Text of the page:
Broad-winged Hawk - Field Marks

One of the best spots to watch Broad-winged Hawk migration is from Hazel Bazemore County Park near Corpus Christi, Texas. Between September 20th and 22nd it may be possible to see 100,000 Broad-winged Hawks a day at this site.

Broad-winged Hawk
Buteo platypterus

A small hawk, common in eastern woodlands in summer. Staying around the edges of forest, Broad-wings are often not very noticeable during the breeding season, but they form spectacular concentrations when they migrate. Almost all individuals leave North America in fall, in a mass exodus to Central and South America, and sometimes thousands can be seen along ridges, coastlines, or lake shores when the wind conditions are right.

Field Marks
A small, chunky buteo, the size of a crow. Note tail banding of adult — white bands about as wide as the black ones. Wing linings white. The rare dark morph, which breeds in Alberta, has dark wing linings, but shows the usual Broad-wing tail pattern.

Immature: Tail bands more numerous, restricting the white. Often migrates in soaring flocks.

14-19" (35-48 cm)

Similar Species
Young Red-shouldered Hawk is similar to immature Broad-wing, but the latter is chunkier, with a stubbier tail and shorter wings; the underwing is usually whiter.

A shrill, high-pitched pweeeeeee (diminuendo).

Southern Canada, eastern United States. Winters mainly in Central and South America.

A long-distance migrant, most going to South America for the winter. Migrates in flocks. Birds from throughout the East travel southwest or south to go around, not across, the Gulf of Mexico.

Woods, groves. Typically breeds in deciduous forest or mixed coniferous-deciduous forest, often near water and near clearings or edges. Migrants may be seen over any kind of open country, but tend to stop for the night in forest or extensive groves of trees.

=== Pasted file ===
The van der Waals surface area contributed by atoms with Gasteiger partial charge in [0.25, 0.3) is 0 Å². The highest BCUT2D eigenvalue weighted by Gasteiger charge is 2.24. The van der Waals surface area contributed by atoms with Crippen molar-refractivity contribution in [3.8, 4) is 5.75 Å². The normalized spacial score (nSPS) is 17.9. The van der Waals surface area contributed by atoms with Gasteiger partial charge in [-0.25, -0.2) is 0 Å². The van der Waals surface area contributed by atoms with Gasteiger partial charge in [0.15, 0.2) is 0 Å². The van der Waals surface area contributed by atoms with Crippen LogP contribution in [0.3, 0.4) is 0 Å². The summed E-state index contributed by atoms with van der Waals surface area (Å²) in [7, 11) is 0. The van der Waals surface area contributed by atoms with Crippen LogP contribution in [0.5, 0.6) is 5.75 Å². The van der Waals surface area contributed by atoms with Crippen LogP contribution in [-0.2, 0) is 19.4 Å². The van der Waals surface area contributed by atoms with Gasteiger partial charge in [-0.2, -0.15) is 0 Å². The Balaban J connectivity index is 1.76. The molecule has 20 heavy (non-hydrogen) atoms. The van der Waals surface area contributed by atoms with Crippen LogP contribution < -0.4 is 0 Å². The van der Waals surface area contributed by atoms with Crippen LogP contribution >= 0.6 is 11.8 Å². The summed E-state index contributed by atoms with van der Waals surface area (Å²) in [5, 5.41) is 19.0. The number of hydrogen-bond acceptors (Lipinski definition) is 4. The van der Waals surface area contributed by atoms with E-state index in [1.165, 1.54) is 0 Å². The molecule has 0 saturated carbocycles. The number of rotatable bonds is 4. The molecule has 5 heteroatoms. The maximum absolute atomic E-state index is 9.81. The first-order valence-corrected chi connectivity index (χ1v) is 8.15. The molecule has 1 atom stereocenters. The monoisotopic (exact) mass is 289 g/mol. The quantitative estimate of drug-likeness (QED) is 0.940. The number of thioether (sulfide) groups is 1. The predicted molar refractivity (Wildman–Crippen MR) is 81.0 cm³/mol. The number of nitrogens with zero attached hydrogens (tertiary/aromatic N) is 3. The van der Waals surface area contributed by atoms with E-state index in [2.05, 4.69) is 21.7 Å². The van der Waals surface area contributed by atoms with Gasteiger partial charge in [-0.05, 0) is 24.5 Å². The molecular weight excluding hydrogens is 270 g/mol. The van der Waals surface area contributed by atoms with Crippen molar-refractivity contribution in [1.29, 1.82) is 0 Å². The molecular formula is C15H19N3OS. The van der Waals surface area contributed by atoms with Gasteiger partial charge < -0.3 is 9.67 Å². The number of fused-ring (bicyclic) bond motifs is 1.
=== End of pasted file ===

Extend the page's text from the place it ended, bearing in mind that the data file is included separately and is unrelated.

Diet: Includes small mammals, amphibians, reptiles, birds. Varied diet includes mice, voles, squirrels, other small mammals; toads, frogs, snakes, lizards, young turtles; various small birds; large insects. Sometimes eats crayfish, fish, centipedes, earthworms.

Behavior: Hunts by watching for prey from a perch, usually located along edge of woods or near water. When prey is spotted, the hawk swoops down rapidly to capture the creature in its talons. Occasionally hunts by flying through the woods or along watercourses, actively searching for prey.

Early in breeding season, pairs circle high in the air, calling. In display, one bird may fly high, then dive steeply.

Nest: Site is usually in lower part of large tree, 25-40' above ground. Nest (built by both sexes) a rather small platform of sticks, lined with bark, moss, leaves. Leafy green twigs added during nesting cycle. Often uses preexisting nest of hawk, crow, or squirrel, adding material to it.

Eggs: Usually 2-3, sometimes 1-4. Whitish, usually spotted with brown. Incubation almost entirely by female, 28-31 days. Male brings food to female during incubation, then may sit on eggs while she eats.

Young: Female remains with young almost constantly for first 1-2 weeks; male brings food, female feeds it to nestlings. Young may climb out of nest onto nearby branches at about 4-5 weeks; can fly at about 5-6 weeks and soon start learning to hunt.

Early in the 20th century, large numbers were sometimes shot during migration, but with legal protection their numbers now seem healthy.

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